"It will be full of classified ads, supplemented by articles culled from The Times's Job Market, Real Estate, Automotive, Business and Dining Out sections, among others. Hmm, so it's like a reverse paper - mostly small type ads, with some content; we're officially in the bizarro world."
The New York Times plans to distribute tens of thousands of these "papers" every Thursday afternoon (3:30 to 7:30) using roving packs of street teams at strategically important commuter hubs.
UPDATE: The New York Post says that the Times tabloid launch was a bust. That's what happens when you try to force "recycled news and old ads" on New York commuters.
Sumner Redstone, the 81-year-old CEO of Viacom, is expected to appoint his daughter, Shari Redstone, as the vice-chairman of Viacom next week, according to Crain's New York. Currently, Ms. Redstone is president of the Redstone family’s movie theater chain National Amusements.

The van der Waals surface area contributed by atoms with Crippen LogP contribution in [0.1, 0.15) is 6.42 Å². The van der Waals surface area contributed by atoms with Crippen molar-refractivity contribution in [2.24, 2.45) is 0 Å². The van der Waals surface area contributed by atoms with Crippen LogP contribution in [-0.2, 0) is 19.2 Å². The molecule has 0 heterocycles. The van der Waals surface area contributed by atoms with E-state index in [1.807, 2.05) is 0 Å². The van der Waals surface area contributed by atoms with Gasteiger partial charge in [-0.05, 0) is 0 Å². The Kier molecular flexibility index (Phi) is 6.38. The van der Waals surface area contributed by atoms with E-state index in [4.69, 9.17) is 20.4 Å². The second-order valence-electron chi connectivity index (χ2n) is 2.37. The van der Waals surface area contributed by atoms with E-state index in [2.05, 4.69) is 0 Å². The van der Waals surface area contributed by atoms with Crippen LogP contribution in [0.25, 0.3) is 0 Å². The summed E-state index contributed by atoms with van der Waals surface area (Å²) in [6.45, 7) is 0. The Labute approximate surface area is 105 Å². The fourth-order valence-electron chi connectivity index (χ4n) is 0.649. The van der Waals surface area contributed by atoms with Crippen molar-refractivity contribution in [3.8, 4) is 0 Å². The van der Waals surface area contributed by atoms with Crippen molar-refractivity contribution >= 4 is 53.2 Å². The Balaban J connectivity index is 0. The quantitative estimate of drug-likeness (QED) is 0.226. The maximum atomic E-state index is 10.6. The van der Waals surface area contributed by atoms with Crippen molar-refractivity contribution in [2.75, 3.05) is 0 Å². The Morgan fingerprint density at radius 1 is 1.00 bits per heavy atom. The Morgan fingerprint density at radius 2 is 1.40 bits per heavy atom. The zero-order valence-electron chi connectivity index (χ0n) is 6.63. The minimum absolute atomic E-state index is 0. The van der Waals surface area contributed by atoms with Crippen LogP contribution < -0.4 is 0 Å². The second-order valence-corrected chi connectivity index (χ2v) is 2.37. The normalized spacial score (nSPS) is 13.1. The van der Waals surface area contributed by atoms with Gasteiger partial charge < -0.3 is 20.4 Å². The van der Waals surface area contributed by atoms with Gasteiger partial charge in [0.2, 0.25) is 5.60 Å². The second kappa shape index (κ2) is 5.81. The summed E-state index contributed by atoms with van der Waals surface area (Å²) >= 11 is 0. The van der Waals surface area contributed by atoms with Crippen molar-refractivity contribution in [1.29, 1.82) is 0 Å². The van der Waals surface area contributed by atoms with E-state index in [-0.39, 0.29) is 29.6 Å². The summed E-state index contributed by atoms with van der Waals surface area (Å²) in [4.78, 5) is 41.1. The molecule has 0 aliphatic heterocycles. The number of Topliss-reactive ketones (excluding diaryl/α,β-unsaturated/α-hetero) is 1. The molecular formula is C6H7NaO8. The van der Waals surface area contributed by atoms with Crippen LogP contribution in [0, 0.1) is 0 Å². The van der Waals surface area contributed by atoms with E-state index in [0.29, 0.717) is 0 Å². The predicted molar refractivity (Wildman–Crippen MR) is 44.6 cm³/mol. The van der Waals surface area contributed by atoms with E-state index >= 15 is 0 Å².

It's pretty much guaranteed that the board of directors will rubber stamp the move. After all, Sumner is also the controlling shareholder of the company.
This seems to happen all the time on the Internet. You read a site regularly, learn how to navigate it easily and efficiently, recognize the different authors and voices on the site and then... one day, you wake up, and it's changed. Not really gone -- but somehow different. Either you've been reading the site via RSS feeds on Bloglines, or you've been on vacation, or your reading interests have changed, but somehow, you don't really recognize the site when you visit it again.